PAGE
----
• Spray a silicone spatula lightly with cooking oil spray, and scrape down the sides of the bowl.

  • Transfer the dough to a lightly oiled bowl or proofing bucket large enough for the dough to rise to double its size, and cover with an oiled piece of plastic wrap (or the oiled top of your proofing bucket).

  • Place the dough in the refrigerator for at least 12 hours and up to 3 days.

Shape the rolls.

  • On baking day, line a rimmed baking sheet and set it aside. Remove the dough from the refrigerator and turn it out onto a lightly floured surface. Knead until smoother as described in the General Shaping Tips below (See Recipe Notes).

  • With a floured bench scraper, divide the dough into 8 pieces of equal size. Shape one piece into a round by following the Directions for Shaping Small, Round Rolls below (See Recipe Notes).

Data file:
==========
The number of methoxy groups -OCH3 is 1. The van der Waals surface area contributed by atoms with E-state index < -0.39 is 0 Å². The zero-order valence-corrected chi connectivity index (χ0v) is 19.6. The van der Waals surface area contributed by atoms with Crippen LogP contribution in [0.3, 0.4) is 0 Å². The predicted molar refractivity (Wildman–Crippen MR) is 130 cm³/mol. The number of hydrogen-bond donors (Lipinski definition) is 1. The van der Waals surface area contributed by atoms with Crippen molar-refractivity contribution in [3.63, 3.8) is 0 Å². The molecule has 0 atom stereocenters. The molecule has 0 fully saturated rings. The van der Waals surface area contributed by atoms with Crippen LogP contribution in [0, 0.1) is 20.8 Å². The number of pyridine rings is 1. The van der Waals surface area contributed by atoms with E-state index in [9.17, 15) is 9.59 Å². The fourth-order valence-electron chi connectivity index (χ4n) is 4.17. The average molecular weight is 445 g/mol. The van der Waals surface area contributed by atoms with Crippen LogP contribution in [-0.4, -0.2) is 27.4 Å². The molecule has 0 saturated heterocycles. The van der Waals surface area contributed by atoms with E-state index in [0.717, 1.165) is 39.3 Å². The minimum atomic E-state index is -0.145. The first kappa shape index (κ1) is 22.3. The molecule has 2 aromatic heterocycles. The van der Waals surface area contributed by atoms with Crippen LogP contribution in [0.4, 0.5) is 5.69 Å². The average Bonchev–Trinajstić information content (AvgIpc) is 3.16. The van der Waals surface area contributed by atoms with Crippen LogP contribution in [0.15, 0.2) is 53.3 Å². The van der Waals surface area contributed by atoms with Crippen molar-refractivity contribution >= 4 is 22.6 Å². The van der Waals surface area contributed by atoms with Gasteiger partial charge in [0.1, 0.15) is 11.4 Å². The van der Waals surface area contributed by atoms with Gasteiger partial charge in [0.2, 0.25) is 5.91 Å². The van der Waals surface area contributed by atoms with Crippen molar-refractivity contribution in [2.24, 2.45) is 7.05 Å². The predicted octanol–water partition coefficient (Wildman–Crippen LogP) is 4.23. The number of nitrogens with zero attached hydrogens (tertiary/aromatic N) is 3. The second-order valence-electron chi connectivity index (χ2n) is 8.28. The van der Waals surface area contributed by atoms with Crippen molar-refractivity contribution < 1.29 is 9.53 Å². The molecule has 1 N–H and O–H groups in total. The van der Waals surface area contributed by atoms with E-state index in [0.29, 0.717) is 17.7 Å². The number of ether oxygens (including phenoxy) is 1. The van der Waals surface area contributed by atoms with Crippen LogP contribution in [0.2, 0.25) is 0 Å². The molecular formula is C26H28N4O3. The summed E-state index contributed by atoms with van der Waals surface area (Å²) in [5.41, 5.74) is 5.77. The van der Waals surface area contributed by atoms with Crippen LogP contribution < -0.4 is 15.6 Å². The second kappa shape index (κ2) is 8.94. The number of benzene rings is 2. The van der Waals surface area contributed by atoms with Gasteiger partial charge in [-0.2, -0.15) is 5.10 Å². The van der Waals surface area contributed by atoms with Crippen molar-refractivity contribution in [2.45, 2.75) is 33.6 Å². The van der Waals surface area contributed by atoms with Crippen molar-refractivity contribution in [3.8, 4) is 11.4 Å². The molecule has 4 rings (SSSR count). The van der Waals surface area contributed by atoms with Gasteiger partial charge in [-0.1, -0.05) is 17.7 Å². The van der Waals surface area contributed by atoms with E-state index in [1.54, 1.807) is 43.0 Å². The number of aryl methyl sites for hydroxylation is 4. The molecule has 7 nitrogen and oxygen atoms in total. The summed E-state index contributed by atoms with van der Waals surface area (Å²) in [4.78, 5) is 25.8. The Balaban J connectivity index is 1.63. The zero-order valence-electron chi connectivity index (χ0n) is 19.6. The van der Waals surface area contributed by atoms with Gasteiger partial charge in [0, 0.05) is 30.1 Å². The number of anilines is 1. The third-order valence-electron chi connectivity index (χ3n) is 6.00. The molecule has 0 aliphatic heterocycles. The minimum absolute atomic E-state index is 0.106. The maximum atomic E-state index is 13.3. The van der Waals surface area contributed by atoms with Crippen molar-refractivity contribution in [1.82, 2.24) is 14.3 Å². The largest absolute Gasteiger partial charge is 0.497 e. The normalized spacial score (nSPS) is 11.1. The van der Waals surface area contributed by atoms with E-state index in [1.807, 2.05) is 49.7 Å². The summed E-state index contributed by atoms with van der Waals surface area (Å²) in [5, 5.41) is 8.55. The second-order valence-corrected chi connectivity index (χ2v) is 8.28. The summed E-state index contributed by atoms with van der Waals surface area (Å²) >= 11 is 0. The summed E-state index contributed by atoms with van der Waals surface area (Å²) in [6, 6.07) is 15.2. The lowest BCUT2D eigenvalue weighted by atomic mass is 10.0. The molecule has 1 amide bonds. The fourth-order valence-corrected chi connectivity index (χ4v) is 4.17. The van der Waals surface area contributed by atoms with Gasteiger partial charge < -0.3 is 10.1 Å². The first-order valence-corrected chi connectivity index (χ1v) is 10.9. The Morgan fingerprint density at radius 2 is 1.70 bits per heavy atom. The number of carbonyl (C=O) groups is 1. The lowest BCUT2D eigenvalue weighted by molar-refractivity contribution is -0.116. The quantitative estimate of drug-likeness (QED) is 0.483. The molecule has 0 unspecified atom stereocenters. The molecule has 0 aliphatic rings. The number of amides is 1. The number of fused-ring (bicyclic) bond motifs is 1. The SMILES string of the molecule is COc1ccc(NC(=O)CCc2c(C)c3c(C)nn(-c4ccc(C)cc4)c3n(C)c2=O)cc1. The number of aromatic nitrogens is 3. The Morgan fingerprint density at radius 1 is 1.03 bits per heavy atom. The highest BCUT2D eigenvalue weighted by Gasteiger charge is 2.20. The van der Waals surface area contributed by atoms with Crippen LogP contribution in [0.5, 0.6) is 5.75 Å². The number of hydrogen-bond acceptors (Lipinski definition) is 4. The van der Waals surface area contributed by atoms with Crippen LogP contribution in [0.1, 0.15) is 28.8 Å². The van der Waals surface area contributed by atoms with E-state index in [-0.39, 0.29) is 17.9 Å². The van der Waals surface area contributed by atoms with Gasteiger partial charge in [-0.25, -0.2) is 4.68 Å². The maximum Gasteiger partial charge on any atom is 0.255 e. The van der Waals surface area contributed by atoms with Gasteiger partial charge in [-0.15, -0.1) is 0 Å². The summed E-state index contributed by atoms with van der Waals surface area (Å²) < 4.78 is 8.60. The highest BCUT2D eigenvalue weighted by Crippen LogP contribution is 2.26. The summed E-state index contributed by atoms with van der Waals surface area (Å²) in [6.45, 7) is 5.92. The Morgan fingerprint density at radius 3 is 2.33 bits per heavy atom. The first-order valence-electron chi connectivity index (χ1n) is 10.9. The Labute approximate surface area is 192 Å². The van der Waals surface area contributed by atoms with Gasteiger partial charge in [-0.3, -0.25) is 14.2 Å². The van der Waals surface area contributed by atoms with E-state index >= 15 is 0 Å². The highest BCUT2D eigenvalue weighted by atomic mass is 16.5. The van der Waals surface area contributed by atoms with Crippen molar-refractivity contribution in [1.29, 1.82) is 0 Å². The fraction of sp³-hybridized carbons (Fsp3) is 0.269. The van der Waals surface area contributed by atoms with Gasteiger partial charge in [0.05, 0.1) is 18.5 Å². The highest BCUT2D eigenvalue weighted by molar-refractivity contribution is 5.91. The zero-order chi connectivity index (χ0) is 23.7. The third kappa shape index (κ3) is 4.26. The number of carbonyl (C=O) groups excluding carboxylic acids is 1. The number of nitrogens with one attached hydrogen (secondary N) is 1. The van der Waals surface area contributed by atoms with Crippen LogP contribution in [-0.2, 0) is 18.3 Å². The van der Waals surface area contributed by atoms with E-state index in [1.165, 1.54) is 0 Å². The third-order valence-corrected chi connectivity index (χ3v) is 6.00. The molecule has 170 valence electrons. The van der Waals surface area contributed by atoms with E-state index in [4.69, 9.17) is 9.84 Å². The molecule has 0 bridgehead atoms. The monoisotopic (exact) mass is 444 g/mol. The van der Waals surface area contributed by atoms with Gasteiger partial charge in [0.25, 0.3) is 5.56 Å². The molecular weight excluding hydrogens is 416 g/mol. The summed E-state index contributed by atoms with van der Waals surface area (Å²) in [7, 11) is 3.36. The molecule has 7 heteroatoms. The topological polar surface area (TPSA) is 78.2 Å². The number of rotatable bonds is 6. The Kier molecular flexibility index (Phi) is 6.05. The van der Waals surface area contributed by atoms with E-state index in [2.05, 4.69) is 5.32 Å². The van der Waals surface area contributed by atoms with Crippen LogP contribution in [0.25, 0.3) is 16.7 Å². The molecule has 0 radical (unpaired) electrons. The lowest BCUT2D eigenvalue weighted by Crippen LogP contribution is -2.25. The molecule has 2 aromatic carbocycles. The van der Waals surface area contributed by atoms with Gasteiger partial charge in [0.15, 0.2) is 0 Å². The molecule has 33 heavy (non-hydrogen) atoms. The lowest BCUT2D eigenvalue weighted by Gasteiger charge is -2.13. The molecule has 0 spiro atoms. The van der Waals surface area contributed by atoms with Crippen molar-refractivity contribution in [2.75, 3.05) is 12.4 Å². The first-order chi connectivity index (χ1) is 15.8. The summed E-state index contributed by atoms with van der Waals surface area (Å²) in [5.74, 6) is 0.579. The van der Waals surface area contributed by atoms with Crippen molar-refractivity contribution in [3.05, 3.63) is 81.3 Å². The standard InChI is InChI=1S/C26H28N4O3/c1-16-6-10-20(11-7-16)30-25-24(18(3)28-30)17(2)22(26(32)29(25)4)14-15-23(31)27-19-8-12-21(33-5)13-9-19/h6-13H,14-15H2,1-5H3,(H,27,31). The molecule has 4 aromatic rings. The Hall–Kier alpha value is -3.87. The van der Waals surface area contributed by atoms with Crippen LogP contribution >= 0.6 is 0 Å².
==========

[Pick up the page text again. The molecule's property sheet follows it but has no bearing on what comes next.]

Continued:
• Place the first roll in the prepared baking pan. Repeat with the remaining pieces of dough, placing the rolls less than an inch apart from one another.

Let the shaped rolls rise.

  • Cover the baking pan with oiled plastic wrap and set it aside in a warm, draft-free location to rise for 30 minutes.

  • Uncover the pan and brush the rolls generously with the egg wash. Allow the rolls to finish rising, uncovered, until nearly doubled in size, about 20 minutes more. If the rolls begin to take on a dimpled appearance, they have begun to overproof.

To bake the rolls.

  • About 20 minutes before the rolls have completed their final rise, preheat your oven (to 350°F for the bread flour dough and 375°F for the all purpose gf flour dough).

  • Place the baking pan on the lower rack of the preheated oven and bake until lightly golden brown, and the inside of the rolls registers about 185°F on an instant-read thermometer (about 20 minutes for bread flour; 25 minutes for the other variation).